As I look out the window at the overcast skies, I see grim figures wrapped up against the cold as they traipse through the adjacent car park that is wet with rain. The trees and grass that surround the building look a healthy, verdant shade of green. It’s 8C. The scene looks more like dreary Scunthorpe than the searing Serengeti. But it’s official: we are apparently in the middle of a drought.
As of yesteday water companies in the Thames, Southern, South East, Anglian, Sutton and East Surrey, Veolia Central and Veolia South East areas have imposed a hosepipe ban on their 20 million customers. Watering gardens, washing cars and filling swimming pools with a hose are verboeten and anyone breaking this curfew will be shot at dawn by a firing squad (or they can pay fines of up to £1000).
In between splashing passersby from his rooftop pool Martin Baggs, chief executive of Thames Water, said:
"Imposing restrictions on the use of hosepipes, although regrettable, is the most sensible and responsible next step in encouraging everyone to use less water so we can maintain supplies for as long as it stays dry, and reduce the risk of more serious restrictions later in the year."
Let me break this down for you. Thames Water once state run is now owned by an Australian investment bank. In 2010/2011 it lost 665 million liters A DAY in leaks (under its OFWAT target of 674 Ml/d, whoop-de-doo). Its operating profits in 2011 were over £600 million. As a result of “hitting his targets” Baggs took home bonuses worth £1.67million. Ker-ching!
We may have had a couple of dry summers but it has hardly been like Death Valley around here. The great unwashed would be a little more understanding on the need to cut back if costs hadn’t increased to inflation busting levels and if there wasn’t such an emphasis on profits over service. Would it be too much to ask that some of the £500million that was paid to the water companies' mainly foreign shareholders for the six months to September 2011 go on much needed repairs? All of these companies are foreign owned and have traded hands a few times since their privatisation in 1989. Instead of investing in infrastructure companies have concentrated on “a fair return on the investments made”. No consolation for you Petunias I should imagine.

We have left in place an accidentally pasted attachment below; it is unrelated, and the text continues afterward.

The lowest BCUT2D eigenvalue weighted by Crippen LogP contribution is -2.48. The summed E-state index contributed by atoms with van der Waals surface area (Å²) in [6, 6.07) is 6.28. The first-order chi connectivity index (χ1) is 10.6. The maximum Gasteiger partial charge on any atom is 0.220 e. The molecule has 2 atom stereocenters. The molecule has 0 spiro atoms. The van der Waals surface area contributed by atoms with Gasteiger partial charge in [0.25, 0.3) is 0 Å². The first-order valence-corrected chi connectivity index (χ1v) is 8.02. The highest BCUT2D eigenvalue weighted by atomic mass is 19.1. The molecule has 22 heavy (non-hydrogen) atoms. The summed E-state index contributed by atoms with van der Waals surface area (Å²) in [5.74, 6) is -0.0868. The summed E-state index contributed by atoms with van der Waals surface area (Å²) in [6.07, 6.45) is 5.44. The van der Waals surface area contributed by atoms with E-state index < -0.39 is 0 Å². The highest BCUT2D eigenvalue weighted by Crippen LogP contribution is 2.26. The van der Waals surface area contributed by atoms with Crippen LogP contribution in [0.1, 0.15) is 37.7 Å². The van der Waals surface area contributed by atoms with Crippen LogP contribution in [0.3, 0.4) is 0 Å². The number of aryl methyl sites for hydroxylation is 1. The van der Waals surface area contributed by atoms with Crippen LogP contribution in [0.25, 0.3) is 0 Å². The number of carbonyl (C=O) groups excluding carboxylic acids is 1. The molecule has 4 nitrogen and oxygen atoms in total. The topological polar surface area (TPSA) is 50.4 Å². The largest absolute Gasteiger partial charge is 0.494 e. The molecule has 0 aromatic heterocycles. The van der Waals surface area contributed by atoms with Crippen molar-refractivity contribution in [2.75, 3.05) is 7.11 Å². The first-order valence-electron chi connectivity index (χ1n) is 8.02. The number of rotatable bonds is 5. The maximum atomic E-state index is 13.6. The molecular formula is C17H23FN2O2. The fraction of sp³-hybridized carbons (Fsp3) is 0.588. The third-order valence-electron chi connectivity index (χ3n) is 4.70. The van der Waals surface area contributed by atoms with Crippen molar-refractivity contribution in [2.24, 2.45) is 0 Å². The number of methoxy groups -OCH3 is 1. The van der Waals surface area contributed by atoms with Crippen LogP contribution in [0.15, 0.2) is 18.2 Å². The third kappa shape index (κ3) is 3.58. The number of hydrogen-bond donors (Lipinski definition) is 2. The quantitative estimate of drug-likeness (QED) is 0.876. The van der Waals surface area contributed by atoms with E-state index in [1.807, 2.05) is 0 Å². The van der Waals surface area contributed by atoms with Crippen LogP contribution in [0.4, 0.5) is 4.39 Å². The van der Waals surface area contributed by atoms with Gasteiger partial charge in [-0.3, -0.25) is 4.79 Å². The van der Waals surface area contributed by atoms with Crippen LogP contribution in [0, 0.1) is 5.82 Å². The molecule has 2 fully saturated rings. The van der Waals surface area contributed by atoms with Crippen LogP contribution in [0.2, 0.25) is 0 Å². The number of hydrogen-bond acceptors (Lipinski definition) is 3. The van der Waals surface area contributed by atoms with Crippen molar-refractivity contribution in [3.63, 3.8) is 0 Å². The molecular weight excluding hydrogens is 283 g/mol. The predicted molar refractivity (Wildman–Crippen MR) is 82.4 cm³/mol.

Being a country surrounded by water where the stuff normally pisses out of the sky on a regular basis for a good 7 months of the year you would think it impossible to be left up Sh*t Creek without the need for paddle. Build extra reservoirs, improving distribution from water rich areas up north, creation of desalination plants and upgrading the Victorian network of pipes. None of these are “viable” as they eat into profits.
How can these water companies offer such a substandard service? Well, they are state sanctioned monopolies monitored by a toothless regulatory agency in OFWAT. They can do what the f*ck they like as you have nowhere else to go. That’s not strictly true. You could buy Evian and wash in the nearest swimming baths but for me this isn’t very convenient.
I lived in Spain for a while and never heard of a hose pipe ban in the Alicante area during all the time I was there. I would wager their rainfall was less then half that of the UK. I was in Texas last summer during one of their hottest and driest periods and people will still watering their lawns without threat of sanctions. Frankly, we are a joke.
That not to say we should take the p*ss. I predict water shortages are to become a depressing reality in an increasingly populated society that lives under the looming spectre of climate change. Personally, I think water meters should be obligatory. I have one and it is the only real way to encourage users to behave sensibly. Since having it put in I won’t leave taps and showers running unnecessarily.
Now the ban is in force no one is safe from a nation of curtain-twitchers keen to grass up the neighbours they don’t get on with. Luckily, I don’t have a garden.